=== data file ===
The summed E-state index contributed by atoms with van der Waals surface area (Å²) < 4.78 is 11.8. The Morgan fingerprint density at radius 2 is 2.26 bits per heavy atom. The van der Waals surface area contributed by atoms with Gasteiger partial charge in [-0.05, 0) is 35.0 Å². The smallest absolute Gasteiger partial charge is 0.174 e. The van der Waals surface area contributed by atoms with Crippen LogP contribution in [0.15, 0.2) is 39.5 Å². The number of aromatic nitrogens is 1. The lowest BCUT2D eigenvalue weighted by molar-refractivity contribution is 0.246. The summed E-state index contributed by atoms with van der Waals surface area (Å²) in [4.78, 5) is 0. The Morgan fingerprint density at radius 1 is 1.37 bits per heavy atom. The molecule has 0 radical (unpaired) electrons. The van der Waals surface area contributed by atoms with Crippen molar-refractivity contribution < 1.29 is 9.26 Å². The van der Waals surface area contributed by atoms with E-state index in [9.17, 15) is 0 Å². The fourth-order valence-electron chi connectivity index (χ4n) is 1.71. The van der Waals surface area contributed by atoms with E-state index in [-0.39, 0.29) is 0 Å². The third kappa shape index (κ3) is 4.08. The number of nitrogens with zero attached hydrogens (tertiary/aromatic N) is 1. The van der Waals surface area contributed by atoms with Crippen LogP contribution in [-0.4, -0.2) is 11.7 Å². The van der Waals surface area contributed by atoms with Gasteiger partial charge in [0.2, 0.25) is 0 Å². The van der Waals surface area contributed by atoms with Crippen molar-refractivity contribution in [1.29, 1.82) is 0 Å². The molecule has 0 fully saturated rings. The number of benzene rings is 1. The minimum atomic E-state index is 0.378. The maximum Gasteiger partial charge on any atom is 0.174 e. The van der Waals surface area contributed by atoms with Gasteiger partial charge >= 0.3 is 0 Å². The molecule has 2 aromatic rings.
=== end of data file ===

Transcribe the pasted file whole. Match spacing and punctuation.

The summed E-state index contributed by atoms with van der Waals surface area (Å²) < 4.78 is 11.8. The Morgan fingerprint density at radius 2 is 2.26 bits per heavy atom. The van der Waals surface area contributed by atoms with Gasteiger partial charge in [-0.05, 0) is 35.0 Å². The smallest absolute Gasteiger partial charge is 0.174 e. The van der Waals surface area contributed by atoms with Crippen LogP contribution in [0.15, 0.2) is 39.5 Å². The number of aromatic nitrogens is 1. The lowest BCUT2D eigenvalue weighted by molar-refractivity contribution is 0.246. The summed E-state index contributed by atoms with van der Waals surface area (Å²) in [4.78, 5) is 0. The Morgan fingerprint density at radius 1 is 1.37 bits per heavy atom. The molecule has 0 radical (unpaired) electrons. The van der Waals surface area contributed by atoms with Crippen molar-refractivity contribution < 1.29 is 9.26 Å². The van der Waals surface area contributed by atoms with E-state index in [9.17, 15) is 0 Å². The fourth-order valence-electron chi connectivity index (χ4n) is 1.71. The van der Waals surface area contributed by atoms with E-state index in [-0.39, 0.29) is 0 Å². The third kappa shape index (κ3) is 4.08. The number of nitrogens with zero attached hydrogens (tertiary/aromatic N) is 1. The van der Waals surface area contributed by atoms with Crippen LogP contribution in [-0.4, -0.2) is 11.7 Å². The van der Waals surface area contributed by atoms with Gasteiger partial charge in [0.2, 0.25) is 0 Å². The van der Waals surface area contributed by atoms with Crippen molar-refractivity contribution in [1.29, 1.82) is 0 Å². The molecule has 0 fully saturated rings. The number of benzene rings is 1. The minimum atomic E-state index is 0.378. The maximum Gasteiger partial charge on any atom is 0.174 e. The van der Waals surface area contributed by atoms with Gasteiger partial charge >= 0.3 is 0 Å². The molecule has 2 aromatic rings.